Also, in terms of structure, I though it would be more fun to keep the reader guessing for some time, just to add a level of suspense. Since this is mainly a character-driven narrative, there are no great mysteries or huge reveals to build up to, but I thought that leaving a few details untold and revealing them in time would, hopefully, make the reading experience more enjoyable and interesting.
 
9. The guilt and hurt the family feels—not to mention the public shaming they must endure—seem almost insurmountable. How can survivor families find their way back after this sort of tragedy?
 
The only way I can offer some advice on this is by returning to my belief that the particular experience of the Al-Menshawys mirrors the state of most Muslim Arab Americans after 9/11. As a part of this community that has been grappling with similar questions for over a decade now, my sense is that some tragedies do, indeed, leave insurmountable pain in their wake, and that one way to deal with that is not to strive to heal fully from that pain, but rather to learn to live with it, to accept it, and to focus on those aspects of one’s identity that this tragedy has not fully contaminated. I don’t think anyone who suffers such a horrific loss as the one the Al-Menshawys faced can ever be fully healed. But I do believe, truly and honestly, that life can go on even for those who have been so painfully scarred. And I think realizing that—embracing that final stage of grief generally referred to as acceptance—is the key to finding the way back.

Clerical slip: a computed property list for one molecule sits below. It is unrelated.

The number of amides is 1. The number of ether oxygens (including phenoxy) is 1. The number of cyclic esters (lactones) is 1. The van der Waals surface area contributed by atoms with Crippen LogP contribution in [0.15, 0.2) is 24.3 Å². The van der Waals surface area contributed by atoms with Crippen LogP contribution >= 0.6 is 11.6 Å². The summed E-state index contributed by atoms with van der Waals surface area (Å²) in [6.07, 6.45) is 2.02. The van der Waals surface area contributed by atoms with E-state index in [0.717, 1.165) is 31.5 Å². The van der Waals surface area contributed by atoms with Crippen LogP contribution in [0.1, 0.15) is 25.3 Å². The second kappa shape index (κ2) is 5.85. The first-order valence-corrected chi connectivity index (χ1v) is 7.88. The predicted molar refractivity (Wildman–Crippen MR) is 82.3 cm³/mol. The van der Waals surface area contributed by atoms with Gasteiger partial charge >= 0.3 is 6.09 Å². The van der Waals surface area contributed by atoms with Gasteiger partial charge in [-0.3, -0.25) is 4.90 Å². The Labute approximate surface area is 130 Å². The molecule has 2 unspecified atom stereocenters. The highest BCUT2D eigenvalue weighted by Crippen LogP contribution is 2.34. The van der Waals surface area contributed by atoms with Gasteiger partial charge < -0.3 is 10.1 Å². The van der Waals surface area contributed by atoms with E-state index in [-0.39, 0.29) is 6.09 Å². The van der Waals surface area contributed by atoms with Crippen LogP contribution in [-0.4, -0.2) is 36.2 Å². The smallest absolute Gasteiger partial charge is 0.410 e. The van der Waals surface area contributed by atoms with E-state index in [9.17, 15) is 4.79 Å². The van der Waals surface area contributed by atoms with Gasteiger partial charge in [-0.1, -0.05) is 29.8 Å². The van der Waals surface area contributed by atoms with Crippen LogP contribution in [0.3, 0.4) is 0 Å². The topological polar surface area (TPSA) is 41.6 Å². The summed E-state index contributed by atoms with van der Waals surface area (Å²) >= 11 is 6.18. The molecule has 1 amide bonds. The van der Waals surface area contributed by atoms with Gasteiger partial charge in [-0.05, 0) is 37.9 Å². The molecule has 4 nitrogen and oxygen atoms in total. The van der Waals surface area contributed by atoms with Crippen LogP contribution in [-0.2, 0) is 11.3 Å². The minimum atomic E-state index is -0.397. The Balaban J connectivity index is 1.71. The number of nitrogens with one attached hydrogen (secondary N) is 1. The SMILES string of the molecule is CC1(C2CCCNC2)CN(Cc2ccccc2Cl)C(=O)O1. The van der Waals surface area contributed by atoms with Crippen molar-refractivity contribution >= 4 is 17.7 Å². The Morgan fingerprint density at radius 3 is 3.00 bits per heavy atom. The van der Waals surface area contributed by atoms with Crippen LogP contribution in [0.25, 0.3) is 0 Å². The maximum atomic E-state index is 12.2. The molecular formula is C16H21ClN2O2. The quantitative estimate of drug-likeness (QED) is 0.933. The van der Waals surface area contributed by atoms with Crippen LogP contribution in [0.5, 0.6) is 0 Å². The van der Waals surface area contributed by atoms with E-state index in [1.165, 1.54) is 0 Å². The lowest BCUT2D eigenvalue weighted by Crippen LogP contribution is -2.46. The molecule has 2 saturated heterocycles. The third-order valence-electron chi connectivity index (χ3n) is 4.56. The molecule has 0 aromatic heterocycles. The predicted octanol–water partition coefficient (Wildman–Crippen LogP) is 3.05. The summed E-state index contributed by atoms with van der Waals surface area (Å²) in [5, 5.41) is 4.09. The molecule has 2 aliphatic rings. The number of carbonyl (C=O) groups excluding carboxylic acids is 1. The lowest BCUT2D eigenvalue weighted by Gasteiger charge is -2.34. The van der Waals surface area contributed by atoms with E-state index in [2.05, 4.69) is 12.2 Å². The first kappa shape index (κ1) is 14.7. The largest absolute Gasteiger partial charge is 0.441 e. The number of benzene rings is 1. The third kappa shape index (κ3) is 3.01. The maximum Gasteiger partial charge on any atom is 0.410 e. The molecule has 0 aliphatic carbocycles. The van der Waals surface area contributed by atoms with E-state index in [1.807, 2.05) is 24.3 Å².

10. This book is your very auspicious debut. What can we expect from you in the future?
 
I’m currently working on a novel set partly in Egypt and partly in the United States. The novel takes place in the years following the 2011 Egyptian revolution, and it follows the paths of three vastly different characters as their stories intertwine and finally merge. After focusing so closely on members of the same family in In the Language of Miracles, I love the larger scope the new novel gives me as I now jump back and forth between different stories and gradually lead them toward the point of intersection. I hesitate to discuss any project in progress in detail, but I will leave you with this: there is a mysterious disappearance, a marriage on the brink, and a young man yielding the destructive power of one who has lost all hope. It’s a complex, intimate, and exhilarating story. I’m enjoying every moment of writing it, and I hope readers will enjoy it, too.